The Smithsonian Latino Center welcomed 22 graduating high school seniors from across the country to participate in its 10th annual Young Ambassadors Program (YAP) this summer. YAP is a unique leadership program that fosters the next generation of Latino leaders in the arts, sciences and humanities.
The program empowers young Latinos to become community leaders and lifelong learners. Students come to Washington for a once-in-a-lifetime learning opportunity at the Smithsonian, where they participate in workshops with Latino scholars and leaders, such as filmmakers, journalists, curators, artists, scientists, musicians, poets and CEOs.
After their time in Washington students completed a four-week internship at a partner cultural or science museum in one of 17 cities across the U.S. and Puerto Rico. Participating students become part of the YAP alumni network, which provides continuing professional and leadership development opportunities. By continuing to engage students, YAP helps transform teenage high school graduates into college-educated, young professionals poised for success in their early careers. The YAP alumni network boasts a 97 percent college graduation rate, and many alumni have embarked on successful careers in the arts, business, education and technology sectors, among others.
The students are selected because they demonstrate high academic achievement as well as civic responsibility and community service. They are required to work with a local library on a literacy-building project as part of their internship. Upon completion of their internships, students receive a $2,000 stipend to apply toward college and related expenses.
The California Science Center hosted an intern through the Smithsonian Latino Center Young Ambassador Program named Hugo Santiago. Santiago, as he prefers to be called, is a resident of Bell, California. The recent scandal caused him to think about his education and focus on his purpose in life. As a result, here are his accomplishments:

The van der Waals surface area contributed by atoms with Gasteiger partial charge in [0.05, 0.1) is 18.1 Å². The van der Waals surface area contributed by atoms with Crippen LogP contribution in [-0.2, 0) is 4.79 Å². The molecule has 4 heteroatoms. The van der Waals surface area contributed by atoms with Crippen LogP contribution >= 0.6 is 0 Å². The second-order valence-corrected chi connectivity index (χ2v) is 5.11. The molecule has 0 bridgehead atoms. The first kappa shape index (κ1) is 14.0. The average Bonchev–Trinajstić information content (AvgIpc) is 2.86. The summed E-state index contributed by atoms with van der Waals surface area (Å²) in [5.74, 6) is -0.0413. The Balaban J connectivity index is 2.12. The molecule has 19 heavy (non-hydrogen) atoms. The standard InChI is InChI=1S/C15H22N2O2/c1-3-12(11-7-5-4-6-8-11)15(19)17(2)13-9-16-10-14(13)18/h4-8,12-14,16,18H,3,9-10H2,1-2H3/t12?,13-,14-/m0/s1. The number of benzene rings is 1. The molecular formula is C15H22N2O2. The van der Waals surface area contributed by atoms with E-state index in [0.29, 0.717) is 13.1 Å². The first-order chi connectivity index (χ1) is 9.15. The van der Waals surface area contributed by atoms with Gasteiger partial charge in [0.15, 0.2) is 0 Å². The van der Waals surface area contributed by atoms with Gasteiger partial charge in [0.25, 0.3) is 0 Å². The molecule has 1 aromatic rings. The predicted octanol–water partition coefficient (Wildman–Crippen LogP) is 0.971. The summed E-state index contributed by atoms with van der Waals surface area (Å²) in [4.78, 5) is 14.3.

*Recipient of the Gates Millennium Scholarship ÔÇô all of his academic endeavors are paid for - from bachelor's to doctorate degree
*Recipient of the Human Relations Scholarship from the United Negro College Fund
*Recipient of the Hispanic Scholarship Fund Scholar from Hispanic Scholarship Fund
*TELACU Scholar from TELACU College Success Program
While most college freshmen will be attending class this fall, Santiago, who has been accepted to UCLA, will defer his freshman year to participate in the Global Citizen Year. He left Los Angeles August 18 and will travel to Ecuador to work in an apprenticeship in education.
The Smithsonian Latino Center ensures that Latino contributions to art, science and the humanities are highlighted, understood and advanced through the development and support of public programs, scholarly research, museum collections and educational opportunities at the Smithsonian and its affiliated organization across the U.S. and internationally. For information on the Young Ambassadors Program, visit www.latino.si.edu .